Main Street Helena was among 14 organizations across the state awarded Department of Arkansas Heritage grants to commemorate the 2017 World War I Centennial. The purpose of the grants is to heighten the awareness of Arkansas's involvement in the “Great War, ” as well as its effects on the state.

Main Street Helena was among 14 organizations across the state awarded Department of Arkansas Heritage grants to commemorate the 2017 World War I Centennial. The purpose of the grants is to heighten the awareness of Arkansas's involvement in the “Great War, ” as well as its effects on the state.

The grant money will be used to help local organizations create projects, exhibits and programs promoting the theme, “A State of War: Arkansas Remembers World War I.”

MSH received a $5,000 grant to present a full month of lectures, films, music programs, exhibits and community events in the downtown Helena area at local sites such as the Delta Cultural Center, the American Legion Hut and the Helena Museum.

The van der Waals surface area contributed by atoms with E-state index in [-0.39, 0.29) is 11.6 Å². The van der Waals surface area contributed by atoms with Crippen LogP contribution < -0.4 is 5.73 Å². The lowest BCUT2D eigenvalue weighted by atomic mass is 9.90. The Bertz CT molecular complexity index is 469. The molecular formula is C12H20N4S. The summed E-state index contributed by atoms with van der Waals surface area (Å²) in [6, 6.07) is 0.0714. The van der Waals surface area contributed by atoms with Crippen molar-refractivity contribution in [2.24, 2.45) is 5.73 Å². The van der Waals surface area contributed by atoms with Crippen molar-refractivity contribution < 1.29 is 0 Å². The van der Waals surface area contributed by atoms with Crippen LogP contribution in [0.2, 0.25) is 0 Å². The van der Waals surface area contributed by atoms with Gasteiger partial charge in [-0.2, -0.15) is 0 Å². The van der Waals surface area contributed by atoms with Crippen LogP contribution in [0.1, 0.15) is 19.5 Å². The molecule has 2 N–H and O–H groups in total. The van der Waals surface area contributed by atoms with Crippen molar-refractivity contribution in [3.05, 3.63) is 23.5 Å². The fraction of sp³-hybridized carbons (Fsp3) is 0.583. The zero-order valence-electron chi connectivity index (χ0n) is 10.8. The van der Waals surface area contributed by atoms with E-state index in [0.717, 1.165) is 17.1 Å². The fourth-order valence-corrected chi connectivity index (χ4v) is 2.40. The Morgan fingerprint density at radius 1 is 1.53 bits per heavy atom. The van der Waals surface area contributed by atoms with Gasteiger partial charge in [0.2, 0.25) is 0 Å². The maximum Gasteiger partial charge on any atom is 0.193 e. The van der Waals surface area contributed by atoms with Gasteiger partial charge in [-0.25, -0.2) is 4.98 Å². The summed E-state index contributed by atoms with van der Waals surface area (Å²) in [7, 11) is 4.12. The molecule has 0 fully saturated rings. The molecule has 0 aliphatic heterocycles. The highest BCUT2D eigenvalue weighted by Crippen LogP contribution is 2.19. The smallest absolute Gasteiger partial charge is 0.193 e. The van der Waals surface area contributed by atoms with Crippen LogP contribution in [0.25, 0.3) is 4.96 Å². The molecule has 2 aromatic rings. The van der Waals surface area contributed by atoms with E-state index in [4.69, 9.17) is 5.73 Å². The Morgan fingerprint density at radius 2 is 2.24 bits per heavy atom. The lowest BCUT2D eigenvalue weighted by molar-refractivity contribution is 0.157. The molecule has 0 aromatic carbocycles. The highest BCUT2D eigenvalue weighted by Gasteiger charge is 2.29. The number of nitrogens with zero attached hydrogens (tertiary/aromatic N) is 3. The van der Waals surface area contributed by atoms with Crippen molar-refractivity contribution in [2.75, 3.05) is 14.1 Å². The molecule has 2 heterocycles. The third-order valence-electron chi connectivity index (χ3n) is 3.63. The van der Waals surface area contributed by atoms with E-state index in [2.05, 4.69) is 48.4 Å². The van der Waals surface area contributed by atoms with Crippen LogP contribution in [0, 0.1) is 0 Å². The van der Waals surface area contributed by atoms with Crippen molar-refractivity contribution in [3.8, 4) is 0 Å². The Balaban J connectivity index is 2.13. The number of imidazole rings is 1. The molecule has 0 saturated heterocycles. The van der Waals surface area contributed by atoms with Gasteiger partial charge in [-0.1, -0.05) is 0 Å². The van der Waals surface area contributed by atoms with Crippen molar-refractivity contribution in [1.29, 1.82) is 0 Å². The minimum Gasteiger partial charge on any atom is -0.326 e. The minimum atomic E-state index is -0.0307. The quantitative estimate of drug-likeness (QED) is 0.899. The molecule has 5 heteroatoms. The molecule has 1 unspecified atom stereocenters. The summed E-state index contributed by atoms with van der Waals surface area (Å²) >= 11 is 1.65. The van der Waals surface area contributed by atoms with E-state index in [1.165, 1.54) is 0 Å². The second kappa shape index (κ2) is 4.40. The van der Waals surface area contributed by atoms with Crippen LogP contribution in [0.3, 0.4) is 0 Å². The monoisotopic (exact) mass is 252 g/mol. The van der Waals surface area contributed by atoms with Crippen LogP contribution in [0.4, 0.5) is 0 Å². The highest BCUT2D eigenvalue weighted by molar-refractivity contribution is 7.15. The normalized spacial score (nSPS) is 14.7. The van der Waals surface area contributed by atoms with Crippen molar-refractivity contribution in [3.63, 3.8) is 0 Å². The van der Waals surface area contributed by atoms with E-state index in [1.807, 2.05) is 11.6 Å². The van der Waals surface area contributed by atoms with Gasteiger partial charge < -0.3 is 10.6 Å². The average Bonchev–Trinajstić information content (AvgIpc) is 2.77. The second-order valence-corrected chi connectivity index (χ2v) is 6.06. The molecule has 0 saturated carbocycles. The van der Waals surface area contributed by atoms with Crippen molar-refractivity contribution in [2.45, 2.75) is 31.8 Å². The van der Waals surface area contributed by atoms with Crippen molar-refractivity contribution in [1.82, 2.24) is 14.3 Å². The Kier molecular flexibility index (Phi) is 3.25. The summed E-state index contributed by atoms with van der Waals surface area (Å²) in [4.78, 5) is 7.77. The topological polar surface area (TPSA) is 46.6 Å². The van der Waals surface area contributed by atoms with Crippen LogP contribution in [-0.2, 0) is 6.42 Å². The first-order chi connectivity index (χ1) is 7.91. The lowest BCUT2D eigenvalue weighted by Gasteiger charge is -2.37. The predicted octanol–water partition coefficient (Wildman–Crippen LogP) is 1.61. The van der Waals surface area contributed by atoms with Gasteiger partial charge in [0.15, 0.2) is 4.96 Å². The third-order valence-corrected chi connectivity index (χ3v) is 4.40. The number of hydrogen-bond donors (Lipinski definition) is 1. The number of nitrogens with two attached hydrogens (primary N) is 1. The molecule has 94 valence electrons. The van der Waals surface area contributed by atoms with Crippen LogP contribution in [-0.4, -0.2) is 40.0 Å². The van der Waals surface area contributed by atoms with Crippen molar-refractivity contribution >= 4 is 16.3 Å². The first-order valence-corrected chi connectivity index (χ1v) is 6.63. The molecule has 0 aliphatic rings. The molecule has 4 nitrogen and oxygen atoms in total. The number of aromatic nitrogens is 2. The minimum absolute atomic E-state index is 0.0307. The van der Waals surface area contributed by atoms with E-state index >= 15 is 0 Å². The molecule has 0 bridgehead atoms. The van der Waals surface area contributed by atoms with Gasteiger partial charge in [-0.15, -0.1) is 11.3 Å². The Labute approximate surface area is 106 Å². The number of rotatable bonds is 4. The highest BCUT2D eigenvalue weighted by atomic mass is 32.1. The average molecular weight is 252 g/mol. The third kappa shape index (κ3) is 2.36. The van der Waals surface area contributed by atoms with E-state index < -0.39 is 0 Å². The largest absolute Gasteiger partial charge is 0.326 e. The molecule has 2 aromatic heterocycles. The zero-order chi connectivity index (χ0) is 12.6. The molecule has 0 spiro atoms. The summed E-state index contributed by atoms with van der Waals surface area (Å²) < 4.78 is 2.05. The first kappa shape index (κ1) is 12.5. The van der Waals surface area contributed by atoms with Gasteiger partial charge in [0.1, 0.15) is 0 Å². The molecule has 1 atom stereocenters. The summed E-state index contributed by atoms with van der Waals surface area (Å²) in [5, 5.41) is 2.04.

“Our grants are dedicated to helping communities develop and support programs encouraging local heritage tourism and engaging Arkansans in learning about the local impact of World War I,” stated Stacy Hurst, DAH director and state preservation officer.

April 2017 marked the 100th anniversary of America's involvement in World War I. As commander-in-chief, President Woodrow Wilson reluctantly declared war and committed the country to join other Allied countries in their efforts to defeat the German-led Central Powers.

Since 1927, the Spirit of the American Doughboy statue has stood guard at the north end of historic Cherry Street. It is one of 10 memorials in Arkansas that is dedicated specifically to the heroes of World War I. While there are other Doughboy statues, the one in Helena was the first erected in Arkansas.

The Doughboy was a project of a group that was more closely associated with memorializing the dead of the Civil War – the Phillips County Memorial Association. At the end of the WWI, the association raised money to build a monument to honor the local men who had fought in World War I. After nine long years of work by the association with the help of United Daughters of the Confederacy, the Doughboy was officially dedicated on July 10, 1927.